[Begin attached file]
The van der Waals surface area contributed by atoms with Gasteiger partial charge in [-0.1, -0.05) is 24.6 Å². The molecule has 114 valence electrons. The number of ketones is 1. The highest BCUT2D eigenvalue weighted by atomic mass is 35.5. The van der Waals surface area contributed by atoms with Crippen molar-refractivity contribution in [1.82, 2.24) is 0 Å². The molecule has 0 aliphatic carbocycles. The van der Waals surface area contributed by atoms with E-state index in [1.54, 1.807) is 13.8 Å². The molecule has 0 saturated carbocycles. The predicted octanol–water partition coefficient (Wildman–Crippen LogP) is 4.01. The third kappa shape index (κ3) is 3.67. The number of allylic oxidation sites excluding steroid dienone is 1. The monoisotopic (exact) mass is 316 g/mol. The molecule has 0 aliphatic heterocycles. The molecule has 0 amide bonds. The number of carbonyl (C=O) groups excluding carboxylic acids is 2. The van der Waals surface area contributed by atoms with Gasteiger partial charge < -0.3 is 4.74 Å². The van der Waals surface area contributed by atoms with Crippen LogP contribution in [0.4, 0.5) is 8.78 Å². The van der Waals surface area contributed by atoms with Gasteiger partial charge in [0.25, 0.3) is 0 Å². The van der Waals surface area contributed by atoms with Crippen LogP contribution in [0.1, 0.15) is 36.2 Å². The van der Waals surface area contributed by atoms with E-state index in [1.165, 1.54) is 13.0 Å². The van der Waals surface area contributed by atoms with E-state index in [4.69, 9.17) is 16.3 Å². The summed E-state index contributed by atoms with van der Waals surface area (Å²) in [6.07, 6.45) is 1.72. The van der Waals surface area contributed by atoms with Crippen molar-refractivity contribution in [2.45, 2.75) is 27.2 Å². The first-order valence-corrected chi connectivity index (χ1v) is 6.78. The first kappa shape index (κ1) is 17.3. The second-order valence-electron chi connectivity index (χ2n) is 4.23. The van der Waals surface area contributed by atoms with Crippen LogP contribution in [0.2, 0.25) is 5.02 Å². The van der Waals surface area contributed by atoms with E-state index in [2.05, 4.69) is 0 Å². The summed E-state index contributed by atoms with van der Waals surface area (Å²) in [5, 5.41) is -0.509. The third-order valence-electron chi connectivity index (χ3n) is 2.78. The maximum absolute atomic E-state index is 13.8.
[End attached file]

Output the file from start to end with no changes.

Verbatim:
The van der Waals surface area contributed by atoms with Gasteiger partial charge in [-0.1, -0.05) is 24.6 Å². The molecule has 114 valence electrons. The number of ketones is 1. The highest BCUT2D eigenvalue weighted by atomic mass is 35.5. The van der Waals surface area contributed by atoms with Crippen molar-refractivity contribution in [1.82, 2.24) is 0 Å². The molecule has 0 aliphatic carbocycles. The van der Waals surface area contributed by atoms with E-state index in [1.54, 1.807) is 13.8 Å². The molecule has 0 saturated carbocycles. The predicted octanol–water partition coefficient (Wildman–Crippen LogP) is 4.01. The third kappa shape index (κ3) is 3.67. The number of allylic oxidation sites excluding steroid dienone is 1. The monoisotopic (exact) mass is 316 g/mol. The molecule has 0 aliphatic heterocycles. The molecule has 0 amide bonds. The number of carbonyl (C=O) groups excluding carboxylic acids is 2. The van der Waals surface area contributed by atoms with Gasteiger partial charge < -0.3 is 4.74 Å². The van der Waals surface area contributed by atoms with Crippen LogP contribution in [0.4, 0.5) is 8.78 Å². The van der Waals surface area contributed by atoms with Gasteiger partial charge in [0.25, 0.3) is 0 Å². The van der Waals surface area contributed by atoms with Crippen LogP contribution in [0.1, 0.15) is 36.2 Å². The van der Waals surface area contributed by atoms with E-state index in [1.165, 1.54) is 13.0 Å². The van der Waals surface area contributed by atoms with E-state index in [4.69, 9.17) is 16.3 Å². The summed E-state index contributed by atoms with van der Waals surface area (Å²) in [6.07, 6.45) is 1.72. The van der Waals surface area contributed by atoms with Crippen molar-refractivity contribution in [2.45, 2.75) is 27.2 Å². The first-order valence-corrected chi connectivity index (χ1v) is 6.78. The first kappa shape index (κ1) is 17.3. The second-order valence-electron chi connectivity index (χ2n) is 4.23. The van der Waals surface area contributed by atoms with Crippen LogP contribution in [0.2, 0.25) is 5.02 Å². The van der Waals surface area contributed by atoms with E-state index in [2.05, 4.69) is 0 Å². The summed E-state index contributed by atoms with van der Waals surface area (Å²) in [5, 5.41) is -0.509. The third-order valence-electron chi connectivity index (χ3n) is 2.78. The maximum absolute atomic E-state index is 13.8.